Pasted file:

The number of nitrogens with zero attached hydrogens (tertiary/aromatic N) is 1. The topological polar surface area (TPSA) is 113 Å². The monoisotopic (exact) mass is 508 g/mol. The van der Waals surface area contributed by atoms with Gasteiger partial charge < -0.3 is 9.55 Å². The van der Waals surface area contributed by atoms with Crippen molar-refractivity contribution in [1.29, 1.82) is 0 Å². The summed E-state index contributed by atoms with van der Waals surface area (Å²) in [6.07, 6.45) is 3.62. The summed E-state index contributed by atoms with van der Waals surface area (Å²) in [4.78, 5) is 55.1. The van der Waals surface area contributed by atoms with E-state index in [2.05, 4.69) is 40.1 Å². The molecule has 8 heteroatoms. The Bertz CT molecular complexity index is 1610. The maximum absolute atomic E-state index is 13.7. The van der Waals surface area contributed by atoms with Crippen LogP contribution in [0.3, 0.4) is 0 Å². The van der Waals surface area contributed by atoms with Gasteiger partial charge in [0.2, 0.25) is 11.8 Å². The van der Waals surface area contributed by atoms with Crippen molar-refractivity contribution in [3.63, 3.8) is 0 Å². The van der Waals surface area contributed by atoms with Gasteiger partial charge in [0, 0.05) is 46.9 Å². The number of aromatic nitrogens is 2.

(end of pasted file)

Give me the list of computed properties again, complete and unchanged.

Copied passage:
The number of nitrogens with zero attached hydrogens (tertiary/aromatic N) is 1. The topological polar surface area (TPSA) is 113 Å². The monoisotopic (exact) mass is 508 g/mol. The van der Waals surface area contributed by atoms with Gasteiger partial charge < -0.3 is 9.55 Å². The van der Waals surface area contributed by atoms with Crippen molar-refractivity contribution in [1.29, 1.82) is 0 Å². The summed E-state index contributed by atoms with van der Waals surface area (Å²) in [6.07, 6.45) is 3.62. The summed E-state index contributed by atoms with van der Waals surface area (Å²) in [4.78, 5) is 55.1. The van der Waals surface area contributed by atoms with E-state index in [2.05, 4.69) is 40.1 Å². The molecule has 8 heteroatoms. The Bertz CT molecular complexity index is 1610. The maximum absolute atomic E-state index is 13.7. The van der Waals surface area contributed by atoms with Crippen LogP contribution in [0.3, 0.4) is 0 Å². The van der Waals surface area contributed by atoms with Gasteiger partial charge in [0.2, 0.25) is 11.8 Å². The van der Waals surface area contributed by atoms with Crippen molar-refractivity contribution in [3.63, 3.8) is 0 Å². The van der Waals surface area contributed by atoms with Gasteiger partial charge in [0, 0.05) is 46.9 Å². The number of aromatic nitrogens is 2.